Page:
Meanwhile, let me take one last crack at interpreting the latest polls on support for health care reform. According to the “most recent Gallup poll”:http://www.gallup.com/poll/126521/Favor-Oppose-Obama-Healthcare-Plan.aspx, as of early March, 48% of Americans wanted their representative in Congress to oppose the health care reform plan, 45% wanted their representative to support it, and 7% didn’t know their opinion. (That’s worth noting again: as of early March, opposition to health care reform was running at 3% higher than support, or within the margin of error of the poll. So this was hardly a case where one party spoke for the people and another did not.) Let me posit one assumption: some fraction of that 48% that opposed the plan did so because they favored including either a public option or a single-payer system: in other words, they wanted reform to move health care policy _further to the left_ than it actually did. I don’t know (does anyone?) what proportion of that 48% this is, but it surely is not 0%. Let’s call this faction the “dissatisfied left”. So with that in mind, let’s forget the economy, incumbency effects, etc. and pretend for a moment that the 2010 elections will be contested purely as a retrospective vote on health care reform:

– Best case scenario for Republicans in 2010 : the dissatisfied left stays home (they are obviously not going to vote for Republicans), the remaining opponents of health care line up solidly behind Republicans, and a non-trivial proportion of these health care opponents turn out to be people who previously voted Democrat (or stayed home) and are disproportionately concentrated in swing districts in House races.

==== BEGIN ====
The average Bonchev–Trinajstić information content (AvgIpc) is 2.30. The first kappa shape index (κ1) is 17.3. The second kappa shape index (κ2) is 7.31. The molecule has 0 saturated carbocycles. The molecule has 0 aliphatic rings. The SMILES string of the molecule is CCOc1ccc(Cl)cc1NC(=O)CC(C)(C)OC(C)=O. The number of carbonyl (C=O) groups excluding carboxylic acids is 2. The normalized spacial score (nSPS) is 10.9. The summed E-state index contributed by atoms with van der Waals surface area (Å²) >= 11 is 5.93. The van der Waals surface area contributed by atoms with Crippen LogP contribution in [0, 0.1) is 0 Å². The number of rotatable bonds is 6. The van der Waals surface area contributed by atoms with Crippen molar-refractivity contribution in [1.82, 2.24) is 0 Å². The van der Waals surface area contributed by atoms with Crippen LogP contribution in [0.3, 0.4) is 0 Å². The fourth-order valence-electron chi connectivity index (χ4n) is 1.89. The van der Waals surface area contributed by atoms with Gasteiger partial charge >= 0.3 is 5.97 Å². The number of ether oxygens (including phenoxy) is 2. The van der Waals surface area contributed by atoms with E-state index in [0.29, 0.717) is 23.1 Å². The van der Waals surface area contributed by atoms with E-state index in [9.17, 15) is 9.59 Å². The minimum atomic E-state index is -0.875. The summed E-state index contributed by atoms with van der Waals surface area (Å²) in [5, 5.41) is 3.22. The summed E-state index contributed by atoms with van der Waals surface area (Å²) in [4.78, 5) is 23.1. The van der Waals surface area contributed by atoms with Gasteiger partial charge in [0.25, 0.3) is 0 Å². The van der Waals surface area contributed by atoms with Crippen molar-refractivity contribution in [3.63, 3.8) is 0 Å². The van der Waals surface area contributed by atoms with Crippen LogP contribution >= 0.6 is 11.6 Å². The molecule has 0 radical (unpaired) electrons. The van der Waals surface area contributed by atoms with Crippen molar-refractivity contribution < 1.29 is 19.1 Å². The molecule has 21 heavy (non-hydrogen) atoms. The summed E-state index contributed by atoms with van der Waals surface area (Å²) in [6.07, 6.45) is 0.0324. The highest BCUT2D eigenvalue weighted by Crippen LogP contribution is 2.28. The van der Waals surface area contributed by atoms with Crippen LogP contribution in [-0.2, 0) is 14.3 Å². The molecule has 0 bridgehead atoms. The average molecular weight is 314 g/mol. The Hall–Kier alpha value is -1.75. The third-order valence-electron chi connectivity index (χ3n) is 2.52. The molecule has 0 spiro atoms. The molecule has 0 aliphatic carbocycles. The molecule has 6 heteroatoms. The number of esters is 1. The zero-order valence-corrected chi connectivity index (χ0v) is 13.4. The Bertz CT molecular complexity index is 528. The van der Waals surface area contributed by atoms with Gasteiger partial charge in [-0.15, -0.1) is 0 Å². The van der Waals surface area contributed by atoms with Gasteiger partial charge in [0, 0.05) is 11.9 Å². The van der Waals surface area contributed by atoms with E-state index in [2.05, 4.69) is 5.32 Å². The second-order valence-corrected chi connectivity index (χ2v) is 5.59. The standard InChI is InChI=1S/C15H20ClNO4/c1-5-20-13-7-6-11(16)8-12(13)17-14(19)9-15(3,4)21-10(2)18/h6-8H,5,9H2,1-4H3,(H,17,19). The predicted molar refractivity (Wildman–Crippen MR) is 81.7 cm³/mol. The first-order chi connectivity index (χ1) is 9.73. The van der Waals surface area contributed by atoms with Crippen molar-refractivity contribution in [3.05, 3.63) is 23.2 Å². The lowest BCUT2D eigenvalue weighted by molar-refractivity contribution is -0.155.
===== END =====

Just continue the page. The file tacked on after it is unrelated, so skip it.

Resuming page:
– Worst case scenario for the Republicans in 2010: the dissatisfied left is energized by fact that Obama actually managed to pass a major piece of social legislation and/or the Republican response to the health care debate, turns out to be a non-trivial proportion of the 48% the oppose health care, and the remaining opponents of health care are simply Republicans who never voted for a Democrat in the past or never would have under any scenario in the future, and tend to be over-represented in heavily Republican districts.

Again, personally I think most of what we know about midterm elections in the US suggests that the elections will not purely be a retrospective vote on a policy issue and instead will be a function of economic conditions and presidential approval, but even so, it is interesting to consider which of these scenarios is more likely to unfold.

Let the political implications of health care reform debate begin!

[Hat tip to “Ben Smith at Politico”:http://www.politico.com/blogs/bensmith/0310/Back_up_in_Gallup.html?showall for the Clinton reference.]


Update: “Professor Stanley Feldman”:http://ms.cc.sunysb.edu/~stfeldma/ writes in with the following:

bq. If you look at the Ipsos/McClatchy survey from Feb 26-28 posted “here”:http://www.pollingreport.com/health2.htm, you can see that 37% of the respondents who said they opposed the Democrats’ health care reform proposal said they did so because it did not go far enough. 54% said they were opposed because it goes too far. In other words, 25% of the sample supported the Republican position while 17% wanted even greater reform (in addition to the 41% who supported the plan).

I must admit, the proportion of those opposing healthcare that are members of the “dissatisfied left” is even higher than I expected. So if we go back to the original game and pretend that the 2010 elections will be decided wholely by the health care vote, the Republicans can count on the support of the solid 25% of the population that opposed health care reform because it went too far (ie., the Republican position). Anyone want to venture a guess at for whom that 25% of the population voted in the previous election???